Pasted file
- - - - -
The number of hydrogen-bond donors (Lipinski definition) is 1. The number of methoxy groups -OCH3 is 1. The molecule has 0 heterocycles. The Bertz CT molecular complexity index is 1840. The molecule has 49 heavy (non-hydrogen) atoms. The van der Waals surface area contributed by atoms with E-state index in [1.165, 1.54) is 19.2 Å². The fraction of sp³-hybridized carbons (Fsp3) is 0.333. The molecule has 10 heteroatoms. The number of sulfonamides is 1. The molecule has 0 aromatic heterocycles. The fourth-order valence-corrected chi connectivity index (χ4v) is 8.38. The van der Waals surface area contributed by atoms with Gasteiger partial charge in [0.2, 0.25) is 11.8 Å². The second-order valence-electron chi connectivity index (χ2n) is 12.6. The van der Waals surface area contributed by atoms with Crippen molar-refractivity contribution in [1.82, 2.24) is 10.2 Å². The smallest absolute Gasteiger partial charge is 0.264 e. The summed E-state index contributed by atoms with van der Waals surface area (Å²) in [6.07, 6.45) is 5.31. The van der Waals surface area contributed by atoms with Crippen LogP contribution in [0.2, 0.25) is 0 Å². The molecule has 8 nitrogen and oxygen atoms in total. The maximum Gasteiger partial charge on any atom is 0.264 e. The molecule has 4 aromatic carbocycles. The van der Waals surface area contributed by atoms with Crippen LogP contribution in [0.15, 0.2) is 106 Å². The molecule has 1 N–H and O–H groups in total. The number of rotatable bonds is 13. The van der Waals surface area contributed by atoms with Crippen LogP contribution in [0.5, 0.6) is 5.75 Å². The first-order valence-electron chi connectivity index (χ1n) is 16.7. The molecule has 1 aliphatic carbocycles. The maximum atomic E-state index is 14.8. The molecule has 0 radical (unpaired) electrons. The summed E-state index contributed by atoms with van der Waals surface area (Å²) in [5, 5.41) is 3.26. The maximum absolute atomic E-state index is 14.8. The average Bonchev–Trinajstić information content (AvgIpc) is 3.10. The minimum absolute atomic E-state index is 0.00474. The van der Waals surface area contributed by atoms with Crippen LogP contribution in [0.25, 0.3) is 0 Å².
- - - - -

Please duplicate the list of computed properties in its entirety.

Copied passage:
The number of hydrogen-bond donors (Lipinski definition) is 1. The number of methoxy groups -OCH3 is 1. The molecule has 0 heterocycles. The Bertz CT molecular complexity index is 1840. The molecule has 49 heavy (non-hydrogen) atoms. The van der Waals surface area contributed by atoms with E-state index in [1.165, 1.54) is 19.2 Å². The fraction of sp³-hybridized carbons (Fsp3) is 0.333. The molecule has 10 heteroatoms. The number of sulfonamides is 1. The molecule has 0 aromatic heterocycles. The fourth-order valence-corrected chi connectivity index (χ4v) is 8.38. The van der Waals surface area contributed by atoms with Gasteiger partial charge in [0.2, 0.25) is 11.8 Å². The second-order valence-electron chi connectivity index (χ2n) is 12.6. The van der Waals surface area contributed by atoms with Crippen molar-refractivity contribution in [1.82, 2.24) is 10.2 Å². The smallest absolute Gasteiger partial charge is 0.264 e. The summed E-state index contributed by atoms with van der Waals surface area (Å²) in [6.07, 6.45) is 5.31. The van der Waals surface area contributed by atoms with Crippen LogP contribution in [0.2, 0.25) is 0 Å². The molecule has 8 nitrogen and oxygen atoms in total. The maximum Gasteiger partial charge on any atom is 0.264 e. The molecule has 4 aromatic carbocycles. The van der Waals surface area contributed by atoms with Crippen LogP contribution in [0.15, 0.2) is 106 Å². The molecule has 1 N–H and O–H groups in total. The number of rotatable bonds is 13. The van der Waals surface area contributed by atoms with Crippen LogP contribution in [0.5, 0.6) is 5.75 Å². The first-order valence-electron chi connectivity index (χ1n) is 16.7. The molecule has 1 aliphatic carbocycles. The maximum atomic E-state index is 14.8. The molecule has 0 radical (unpaired) electrons. The summed E-state index contributed by atoms with van der Waals surface area (Å²) in [5, 5.41) is 3.26. The maximum absolute atomic E-state index is 14.8. The average Bonchev–Trinajstić information content (AvgIpc) is 3.10. The minimum absolute atomic E-state index is 0.00474. The van der Waals surface area contributed by atoms with Crippen LogP contribution in [0.25, 0.3) is 0 Å².